PITCHING IT UP
Adelaide Oval’s new restaurant puts the fine back into dining with its formal approach. But does the food fit the bill?
My somewhat fuzzy memories of watching cricket from The Hill at Adelaide Oval revolve around too many plastic cups of beer, not enough sunscreen, and someone in the crowd with a striking resemblance to legendary opening batsman David Boon.
While the towering new stands of the renovated arena are closing in, that grassy slope and famous old scoreboard have survived, for now at least.
We can see them across the hallowed turf from our dress circle seat in the Oval’s other “Hill” – a cultural experience that couldn’t be more different in style or content. Here, waiters clad in ninja black are careful to mind their p’s and q’s, while the beverage of choice is Henschke wines, including the stellar Hill of Grace that has given the place its name.
HoG Restaurant is the stadium managers’ answer to bringing people (and revenue) in when there is no footy, cricket or Mick Jagger. Taking over a sweeping curved room still occupied by big-ticket corporates on match day, they have created one of Adelaide’s most formal diners. At $175 food only for the premium eight-course degustation, it is more expensive than Orana and Hentley Farm, and on a par with Magill Estate.
It’s a package that demands a lot from the kitchen headed by chef Dennis Leslie, who has boldly opted to use ingredients and techniques reflecting his Filipino heritage as a point of difference.
The HoG menu is full of references such as “sisig”, “laing” and “mongo” that are as much a mystery here as Bradman and Boof would be on the streets of Manila. Think the fruitiness and coconut of the tropics cut with some Asian-style tang and sourness, and you’re on track.
Put this food in a contemporary setting, with a bit of liveliness and soul, and I reckon it would rock. But with such carefully manicured plating, alongside those wines, in this room, at that price, it feels at times like a scruffy kid squeezed into a tuxedo. It doesn’t help that our arrival has caused mild hysteria among some staff. After a mass gathering around the kitchen, the very likable young bloke who had been assigned to serve us is sent to Siberia and replaced with someone more senior. No pressure then.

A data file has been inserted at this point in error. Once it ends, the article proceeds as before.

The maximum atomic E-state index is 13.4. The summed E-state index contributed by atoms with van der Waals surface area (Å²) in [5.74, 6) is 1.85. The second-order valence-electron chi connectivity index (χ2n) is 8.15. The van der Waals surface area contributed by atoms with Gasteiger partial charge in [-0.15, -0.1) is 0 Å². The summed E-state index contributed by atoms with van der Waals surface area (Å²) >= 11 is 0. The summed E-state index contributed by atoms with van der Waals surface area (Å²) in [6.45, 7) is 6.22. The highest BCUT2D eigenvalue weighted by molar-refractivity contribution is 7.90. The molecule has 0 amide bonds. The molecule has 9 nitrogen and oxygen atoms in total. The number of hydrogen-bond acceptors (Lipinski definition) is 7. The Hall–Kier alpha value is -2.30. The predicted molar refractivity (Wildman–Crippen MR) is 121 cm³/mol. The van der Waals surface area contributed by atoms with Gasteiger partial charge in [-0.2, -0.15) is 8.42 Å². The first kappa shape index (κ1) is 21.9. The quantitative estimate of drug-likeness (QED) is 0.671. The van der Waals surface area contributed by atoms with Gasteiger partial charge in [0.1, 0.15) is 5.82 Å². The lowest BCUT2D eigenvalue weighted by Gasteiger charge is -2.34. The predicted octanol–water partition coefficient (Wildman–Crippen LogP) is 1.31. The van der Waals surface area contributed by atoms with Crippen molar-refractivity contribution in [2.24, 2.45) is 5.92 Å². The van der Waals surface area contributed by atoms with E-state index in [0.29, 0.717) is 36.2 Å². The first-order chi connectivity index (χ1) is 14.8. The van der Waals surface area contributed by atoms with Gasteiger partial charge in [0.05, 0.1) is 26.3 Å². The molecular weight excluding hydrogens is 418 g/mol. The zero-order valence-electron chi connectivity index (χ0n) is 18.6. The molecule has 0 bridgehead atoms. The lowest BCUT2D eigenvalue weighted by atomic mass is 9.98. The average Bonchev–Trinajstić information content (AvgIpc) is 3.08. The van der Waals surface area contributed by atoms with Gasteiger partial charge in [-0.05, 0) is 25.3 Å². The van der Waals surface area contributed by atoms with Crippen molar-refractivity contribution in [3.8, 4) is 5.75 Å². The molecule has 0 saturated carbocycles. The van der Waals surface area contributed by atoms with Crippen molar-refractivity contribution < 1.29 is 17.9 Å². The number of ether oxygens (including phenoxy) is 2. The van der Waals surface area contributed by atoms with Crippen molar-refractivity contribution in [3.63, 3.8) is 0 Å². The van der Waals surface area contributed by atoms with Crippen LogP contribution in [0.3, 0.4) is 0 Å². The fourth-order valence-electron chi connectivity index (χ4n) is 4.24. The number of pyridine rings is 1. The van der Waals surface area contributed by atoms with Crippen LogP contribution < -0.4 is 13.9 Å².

At least our new man knows his calamansi from his quandongs. It’s juice from the former, a small citrus fruit, that is used to “cook” slices of kingfish in a Filipino version of ceviche drizzled with coconut cream. But it’s the potent prawnshell punch of a cracker balanced on top that lingers long after the plate is gone.
Tamarind-marinated quail breast is roasted, then charred until dark and smoky with the barest tinge of pink inside. It rests on a big dollop of a fruity tamarind chutney, while strips of pickled kohlrabi add freshness and crunch. Flowers pretty it up but seem out of place on such a robust combination.
Pork belly and jowl are slow cooked, diced and seared for a dressed-up version of the street food “sisig”. Mix the piggy bits together with a soft-boiled egg, dijon “custard” and plenty of deep-fried shallot and you have the “fried onion and mayo” qualities that make dude food so addictive. A bun, please.
Another pork dish, this time with a “crumble” of crushed crackling and a sweet/sour syrup of quandongs and muntries, seems too much of a good thing.
In between a fried mullet fillet, raw cockles, shavings of raw squid tube, wakame and sprigs of greenery are more subtle, with the accompanying “laing” sauce of coconut milk and taro leaves like a funky green curry sauce.
Matching the Hill of Grace, a wine of extraordinary poise, brings a pragmatic response, and the exotica is set aside for a course of beef fillet, roasted mushrooms, a pumpkin puree and sour cherry jus. No surprise that this is HoG’s biggest seller.
The two desserts are excellent. Dense, moist “tres leche” (three milk) cake is surrounded by mixed citrus curd, sorbet, marmalade and dried flakes. Beautiful. And stout and sour dough ice cream, dates and pecans, guava custard, jelly and marshmallow is an amusement park of textural tricks and surprises.
It’s great fun and welcome relief in a restaurant that needs to loosen up. Perhaps the staff should spend an afternoon on that other Hill. just been bottled and we’ll see that in a few months, its lovely honeyed blossom aromas just emerging. The 2013 vintage, however, is not ready to be superseded, settled beautifully and stunningly pure technique to give a fuller, more satisfying expression of the variety.
A tasting of earlier versions from 2005 and 2002 show just what kind of magic these envelop with eight years and beyond on them. At $22 a bottle they’re a wonderful long-term investment.
Now for Clare reds. The Mitchell 2010 Peppertree Shiraz ($25) is clear- headed in its cooler-climate styling, white pepper spicing to the fore, barely any note of oak, and for want of a popular if nebulous term, it’s truly elegant and
The Mitchell 2007 Cabernet Sauvignon ($27) is something else again, current with seven years maturity to allow the variety the proper time to reveal its wonderful black fruits, chocolate-like tannins smoothing now, and delightful medium-weight integrity.
When it comes to patience, Andrew showed true grit to wait for it on skins for 40 days and nights to build its natural structure and balance. It’s a genius wine for the price now and most likely for another decade.